I’m not sure why but a good deal of the music I enjoy was written and performed in the late 60’s and early 70’s. I’ve heard it said that people are most nostalgic for the period right before they were born, so that explains it, right? I’m not sure but I enjoy Bowie, Young, the Stones, and various other acts that were active around the same time. The music during this time period just strikes me as a little more authentic, for some reason. Don’t get me wrong, there are musicians that I enjoy that were making music outside of that time period. Luna comes to mind. And Radiohead. That might sound cliché but they are responsible for my favorite album, Amnesiac. I’ve read that it was inspired by Dante’s Inferno. I can definitely see the connection and further believe that that album is the sole reason I want to own a record player. I don’t yet, but I have a dream in which I’m sitting in my office chair working while the turntable is …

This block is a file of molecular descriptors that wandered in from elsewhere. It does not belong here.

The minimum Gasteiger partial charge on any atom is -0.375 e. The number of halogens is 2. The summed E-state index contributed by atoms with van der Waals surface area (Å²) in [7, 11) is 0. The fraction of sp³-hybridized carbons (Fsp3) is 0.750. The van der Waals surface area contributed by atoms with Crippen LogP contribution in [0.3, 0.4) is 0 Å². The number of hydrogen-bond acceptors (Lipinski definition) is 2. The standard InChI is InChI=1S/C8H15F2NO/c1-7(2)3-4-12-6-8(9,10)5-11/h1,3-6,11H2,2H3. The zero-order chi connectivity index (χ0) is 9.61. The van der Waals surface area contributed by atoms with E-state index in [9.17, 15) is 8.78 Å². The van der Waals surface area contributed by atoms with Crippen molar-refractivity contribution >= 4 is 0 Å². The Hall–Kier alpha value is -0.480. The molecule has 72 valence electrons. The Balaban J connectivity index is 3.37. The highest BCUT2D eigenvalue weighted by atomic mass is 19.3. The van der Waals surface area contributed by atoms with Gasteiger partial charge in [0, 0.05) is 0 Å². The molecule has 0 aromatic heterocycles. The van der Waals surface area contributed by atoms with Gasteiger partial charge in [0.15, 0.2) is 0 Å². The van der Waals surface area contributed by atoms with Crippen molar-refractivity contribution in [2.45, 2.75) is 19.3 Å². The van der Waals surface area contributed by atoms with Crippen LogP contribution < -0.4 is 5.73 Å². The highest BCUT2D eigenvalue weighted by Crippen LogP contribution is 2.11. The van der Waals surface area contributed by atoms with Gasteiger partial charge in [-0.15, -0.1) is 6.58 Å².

Patience

Not everything in my life is the way I want it to be. In a few cases, my patience has been worn thin and I’m justifiably frustrated. But, in other areas, I could use a little more tolerance for discomfort. Ideally, I would approach scenarios that test my patience with a cool head. This might require a certain level of detachment and while that could be healthy, I sometimes fear it can be taken too far. I want to feel free to express emotion–when necessary. And I would prefer to avoid self-imposed despondency for the sake of equilibrium. To further complicate the matter, becoming unfeeling or unmoved by the things that make me suffer seems like an unobtainable goal. Life has brought me (like everyone) obstacles, and I have been able to achieve a level head regarding my plight, for the most part. The problem is that there is one major area of my life that brings me persistent and severe agitation. In fact, I have no patience for my predicament and very little hope …